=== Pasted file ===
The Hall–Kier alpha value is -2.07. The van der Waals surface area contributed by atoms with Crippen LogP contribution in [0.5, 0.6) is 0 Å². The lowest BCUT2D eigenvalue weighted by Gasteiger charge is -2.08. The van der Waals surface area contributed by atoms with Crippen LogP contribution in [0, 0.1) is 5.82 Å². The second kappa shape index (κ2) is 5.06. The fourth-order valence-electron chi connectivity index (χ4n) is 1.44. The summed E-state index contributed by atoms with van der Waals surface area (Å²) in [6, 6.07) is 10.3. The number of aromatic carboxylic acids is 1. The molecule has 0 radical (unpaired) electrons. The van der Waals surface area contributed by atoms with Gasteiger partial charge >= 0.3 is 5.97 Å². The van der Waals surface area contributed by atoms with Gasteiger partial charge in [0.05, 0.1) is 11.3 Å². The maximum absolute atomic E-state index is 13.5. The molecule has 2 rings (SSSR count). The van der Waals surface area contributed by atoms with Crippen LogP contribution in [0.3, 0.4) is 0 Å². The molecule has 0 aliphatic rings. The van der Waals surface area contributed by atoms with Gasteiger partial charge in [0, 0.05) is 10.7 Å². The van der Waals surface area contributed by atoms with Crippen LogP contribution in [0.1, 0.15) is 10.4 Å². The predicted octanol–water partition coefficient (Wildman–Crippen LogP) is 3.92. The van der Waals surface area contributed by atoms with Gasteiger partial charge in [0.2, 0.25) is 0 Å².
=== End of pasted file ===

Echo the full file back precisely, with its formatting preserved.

The Hall–Kier alpha value is -2.07. The van der Waals surface area contributed by atoms with Crippen LogP contribution in [0.5, 0.6) is 0 Å². The lowest BCUT2D eigenvalue weighted by Gasteiger charge is -2.08. The van der Waals surface area contributed by atoms with Crippen LogP contribution in [0, 0.1) is 5.82 Å². The second kappa shape index (κ2) is 5.06. The fourth-order valence-electron chi connectivity index (χ4n) is 1.44. The summed E-state index contributed by atoms with van der Waals surface area (Å²) in [6, 6.07) is 10.3. The number of aromatic carboxylic acids is 1. The molecule has 0 radical (unpaired) electrons. The van der Waals surface area contributed by atoms with Gasteiger partial charge >= 0.3 is 5.97 Å². The van der Waals surface area contributed by atoms with Gasteiger partial charge in [0.05, 0.1) is 11.3 Å². The maximum absolute atomic E-state index is 13.5. The molecule has 2 rings (SSSR count). The van der Waals surface area contributed by atoms with Crippen LogP contribution in [0.3, 0.4) is 0 Å². The molecule has 0 aliphatic rings. The van der Waals surface area contributed by atoms with Gasteiger partial charge in [0, 0.05) is 10.7 Å². The van der Waals surface area contributed by atoms with Crippen LogP contribution in [0.1, 0.15) is 10.4 Å². The predicted octanol–water partition coefficient (Wildman–Crippen LogP) is 3.92. The van der Waals surface area contributed by atoms with Gasteiger partial charge in [0.2, 0.25) is 0 Å².